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Ukraine digital support program: Expertise at the patient’s bedside

22 Dec 2022

Staff from LMU’s Department of Medical Education are helping lecturers from Ukraine to apply digital learning capabilities in medical education in a time of crisis.

Seminar on the island of Frauenchiemsee

On site, the head of the Frauenwörth seminary administration, Sister Scholastica McQueen, supported the project. | © DAM / LMU

No one becomes a good doctor without a wealth of in-depth knowledge. Building on this knowledge, it is then critical to gain experience in treating patients and practicing “bedside skills”. In the shape of its program “Ukraine digital: Ensuring academic success in times of crisis”, the German Academic Exchange Service (DAAD) is doing its bit to help Ukrainian students pursue their studies on a high level even under difficult wartime conditions. That is especially important in a medical context: Ultimately, patients’ safety is directly dependent on the quality of the teaching provided.

Funded in the amount of 250,000 euros, the DAAD project was realized by LMU’s Institut für Didaktik und Ausbildungsforschung in der Medizin (DAM, Department of Medical Education) in cooperation with the Charité University Hospital in Berlin. In November of this year, following months of complex preparations, project leader Professor Dr. Martin Fischer, his colleagues Karolin Dospil and Matthias Witti and a team of LMU teaching staff welcomed 25 lecturers from 14 different Ukrainian university faculties to a one-week seminar on the island of Frauenchiemsee and at the Munich University Hospital. The guests then traveled to Charité in Berlin for a further week of seminars.

The objective was to help the lecturers incorporate case-based tuition formats in their curricula in order to teach clinical decision-making skills and, in this way, contribute to a higher quality of teaching and patient care. This is important because the war in Ukraine is forcing many faculties to switch to online tuition. At the same time, the fact that hospitals in Ukraine are mainly treating wounds received in combat makes for less than ideal conditions in which to teach broad-based medical skills and train students in systematic diagnostics in the context of contact with patients.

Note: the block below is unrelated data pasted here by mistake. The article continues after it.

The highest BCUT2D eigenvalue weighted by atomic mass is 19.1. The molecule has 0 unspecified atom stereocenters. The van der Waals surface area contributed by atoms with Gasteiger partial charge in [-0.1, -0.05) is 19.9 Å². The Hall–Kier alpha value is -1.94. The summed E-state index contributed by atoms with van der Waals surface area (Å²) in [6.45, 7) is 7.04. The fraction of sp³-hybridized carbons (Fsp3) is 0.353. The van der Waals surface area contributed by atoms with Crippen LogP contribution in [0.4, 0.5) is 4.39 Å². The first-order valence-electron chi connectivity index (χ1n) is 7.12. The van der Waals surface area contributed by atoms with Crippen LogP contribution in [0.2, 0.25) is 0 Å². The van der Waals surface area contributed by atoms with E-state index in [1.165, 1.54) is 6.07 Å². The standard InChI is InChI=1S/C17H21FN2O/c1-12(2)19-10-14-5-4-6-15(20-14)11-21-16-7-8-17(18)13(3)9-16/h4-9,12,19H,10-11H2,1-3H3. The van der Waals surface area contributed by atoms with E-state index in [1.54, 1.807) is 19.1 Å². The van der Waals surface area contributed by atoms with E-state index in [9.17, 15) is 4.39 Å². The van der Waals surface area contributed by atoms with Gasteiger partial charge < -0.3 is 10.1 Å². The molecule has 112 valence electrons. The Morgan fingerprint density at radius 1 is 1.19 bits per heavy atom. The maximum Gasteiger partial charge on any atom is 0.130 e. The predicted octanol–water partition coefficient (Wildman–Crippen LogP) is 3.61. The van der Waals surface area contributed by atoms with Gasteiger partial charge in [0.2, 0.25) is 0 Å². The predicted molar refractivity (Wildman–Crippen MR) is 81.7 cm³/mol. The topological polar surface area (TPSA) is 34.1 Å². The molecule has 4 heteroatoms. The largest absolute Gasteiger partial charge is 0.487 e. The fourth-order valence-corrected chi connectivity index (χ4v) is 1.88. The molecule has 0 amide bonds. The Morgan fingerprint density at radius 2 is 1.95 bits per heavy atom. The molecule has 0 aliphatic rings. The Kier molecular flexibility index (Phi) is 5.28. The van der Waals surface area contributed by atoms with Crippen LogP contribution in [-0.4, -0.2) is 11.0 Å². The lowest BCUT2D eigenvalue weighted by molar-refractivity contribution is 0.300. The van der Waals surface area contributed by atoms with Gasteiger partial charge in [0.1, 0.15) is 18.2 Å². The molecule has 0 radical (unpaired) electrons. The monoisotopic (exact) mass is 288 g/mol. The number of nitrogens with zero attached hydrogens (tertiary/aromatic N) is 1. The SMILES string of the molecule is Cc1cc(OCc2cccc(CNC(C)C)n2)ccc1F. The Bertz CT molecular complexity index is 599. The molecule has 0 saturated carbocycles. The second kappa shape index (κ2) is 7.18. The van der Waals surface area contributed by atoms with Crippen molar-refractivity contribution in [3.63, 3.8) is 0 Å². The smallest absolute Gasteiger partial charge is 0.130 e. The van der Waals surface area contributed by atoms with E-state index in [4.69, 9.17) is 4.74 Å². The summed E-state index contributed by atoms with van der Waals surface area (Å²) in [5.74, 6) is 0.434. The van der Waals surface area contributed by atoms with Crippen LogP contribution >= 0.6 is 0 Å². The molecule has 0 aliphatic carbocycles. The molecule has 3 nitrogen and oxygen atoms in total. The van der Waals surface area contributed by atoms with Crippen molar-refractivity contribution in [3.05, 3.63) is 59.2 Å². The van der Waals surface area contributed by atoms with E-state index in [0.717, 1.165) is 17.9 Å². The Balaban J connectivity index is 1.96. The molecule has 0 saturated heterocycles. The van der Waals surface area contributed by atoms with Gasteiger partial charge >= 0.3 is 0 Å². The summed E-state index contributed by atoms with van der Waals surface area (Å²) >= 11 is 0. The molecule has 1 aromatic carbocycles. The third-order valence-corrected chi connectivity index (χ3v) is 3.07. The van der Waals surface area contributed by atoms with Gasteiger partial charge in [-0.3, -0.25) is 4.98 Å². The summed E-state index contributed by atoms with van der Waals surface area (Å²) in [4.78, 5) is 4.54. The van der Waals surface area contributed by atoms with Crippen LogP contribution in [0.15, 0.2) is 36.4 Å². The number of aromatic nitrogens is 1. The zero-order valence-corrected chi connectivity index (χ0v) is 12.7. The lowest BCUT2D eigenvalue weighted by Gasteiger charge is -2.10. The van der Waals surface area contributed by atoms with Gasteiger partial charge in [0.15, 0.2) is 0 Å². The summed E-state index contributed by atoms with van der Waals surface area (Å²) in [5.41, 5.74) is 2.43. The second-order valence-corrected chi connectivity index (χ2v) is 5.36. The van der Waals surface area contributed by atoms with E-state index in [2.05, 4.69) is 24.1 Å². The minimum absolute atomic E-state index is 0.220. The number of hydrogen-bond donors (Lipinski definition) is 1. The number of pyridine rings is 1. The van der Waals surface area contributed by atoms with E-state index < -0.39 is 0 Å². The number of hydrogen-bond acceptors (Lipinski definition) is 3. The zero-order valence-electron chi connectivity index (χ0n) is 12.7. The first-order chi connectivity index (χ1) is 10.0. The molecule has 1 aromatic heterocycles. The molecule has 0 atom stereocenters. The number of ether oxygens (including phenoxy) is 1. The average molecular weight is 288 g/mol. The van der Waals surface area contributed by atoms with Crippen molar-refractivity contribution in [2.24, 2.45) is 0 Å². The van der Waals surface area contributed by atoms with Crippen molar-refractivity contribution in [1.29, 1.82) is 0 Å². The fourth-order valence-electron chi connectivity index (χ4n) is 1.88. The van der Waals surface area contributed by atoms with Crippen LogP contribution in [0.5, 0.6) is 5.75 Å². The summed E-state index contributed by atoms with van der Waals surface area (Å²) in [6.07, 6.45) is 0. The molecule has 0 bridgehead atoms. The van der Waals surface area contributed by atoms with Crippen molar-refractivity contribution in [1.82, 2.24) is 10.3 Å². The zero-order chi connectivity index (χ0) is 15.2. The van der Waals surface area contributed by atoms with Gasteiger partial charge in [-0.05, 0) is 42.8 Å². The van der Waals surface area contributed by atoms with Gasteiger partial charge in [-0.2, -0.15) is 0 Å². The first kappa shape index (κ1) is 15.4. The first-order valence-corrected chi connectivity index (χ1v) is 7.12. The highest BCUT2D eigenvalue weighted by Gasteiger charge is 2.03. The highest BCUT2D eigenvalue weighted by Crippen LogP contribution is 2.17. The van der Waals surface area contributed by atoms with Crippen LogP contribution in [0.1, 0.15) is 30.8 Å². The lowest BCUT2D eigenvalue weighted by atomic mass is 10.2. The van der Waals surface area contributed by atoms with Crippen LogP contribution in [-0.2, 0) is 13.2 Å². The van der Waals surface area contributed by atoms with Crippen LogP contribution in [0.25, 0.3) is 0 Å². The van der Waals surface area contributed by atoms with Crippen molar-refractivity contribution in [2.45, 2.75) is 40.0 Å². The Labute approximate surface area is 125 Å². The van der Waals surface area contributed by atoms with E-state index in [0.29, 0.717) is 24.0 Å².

Tuition based on teaching knowledge and practical skills

“As a rule, it is relatively easy to deliver cognitive teaching formats online,” Martin Fischer says. “But to optimize medical education, it is not enough merely to digitize lectures. You need to use teaching formats that let the students prepare for and practice making decisions at the patient’s bedside.”

Such formats have been part and parcel of medical teaching at LMU for a number of years. About 20 years ago, steps to reform the study of medicine in Germany began to give the discipline a more active focus. Since then, tuition has been based on teaching knowledge and practical skills. One key focus is on communication with patients and their relatives, as well as with colleagues in interprofessional teams. Fischer sums up the rationale behind this approach: "It can never be enough to have students who are excellent at putting ticks in the right boxes in exams, but who are not sure of themselves when dealing with real patients.”

Students are only too willing to try out the option of improving their conversational skills and obtaining solid feedback in role-play situations with actors. In addition, all kinds of virtual patient cases are available and can be worked through interactively in a multimedia setting on the computer.

When discussing such cases, the students slip into the role of, say, a general practitioner confronted by a 42-year-old patient with chest pains. Or they might become a junior doctor in the emergency department of a municipal hospital who is expected to diagnose why an 80-year-old has fainted several times. Using questions, photographs and film material, the students document their findings, propose differential diagnoses, decide what to examine and weigh up therapeutic alternatives. In so doing, they are able to hone their clinical decision-making skills.

The pandemic gave a further boost to the development of this format. Drawing on the Nationaler Kompetenz-basierte Lernzielkatalog Medizin, NKLM (National Catalogue of Competence-Based Learning Objectives in Medicine), a large number of new virtual patient cases has been produced and shared with all German faculties.

Collegial loyalty

Under the aegis of the DAAD project, Karolin Dospil has now had 80 of these virtual patient cases translated into Ukrainian. The cases are now available to the seminar participants for tuition purposes.

Reactions to the project were “extremely positive to enthusiastic”, in the words of Martin Fischer. “The participants are very keen to carry on and establish new teaching formats as a permanent feature at their universities.” A follow-up application to make this happen has already been approved. Accordingly, the intention is to continue dialogue with Ukrainian colleagues even beyond the current crisis situation.

“It is a chance to show collegial loyalty in a very hands-on way and to help people in Ukraine,” Fischer explains. “We can also play a part not only in keeping tuition running in Ukraine but also in modernizing it. Faced with all the misery of war, that is a tremendous opportunity.”

At the end of the Ukraine Digital project, the group visited the Gärtnerplatztheater together.

© DAM / LMU

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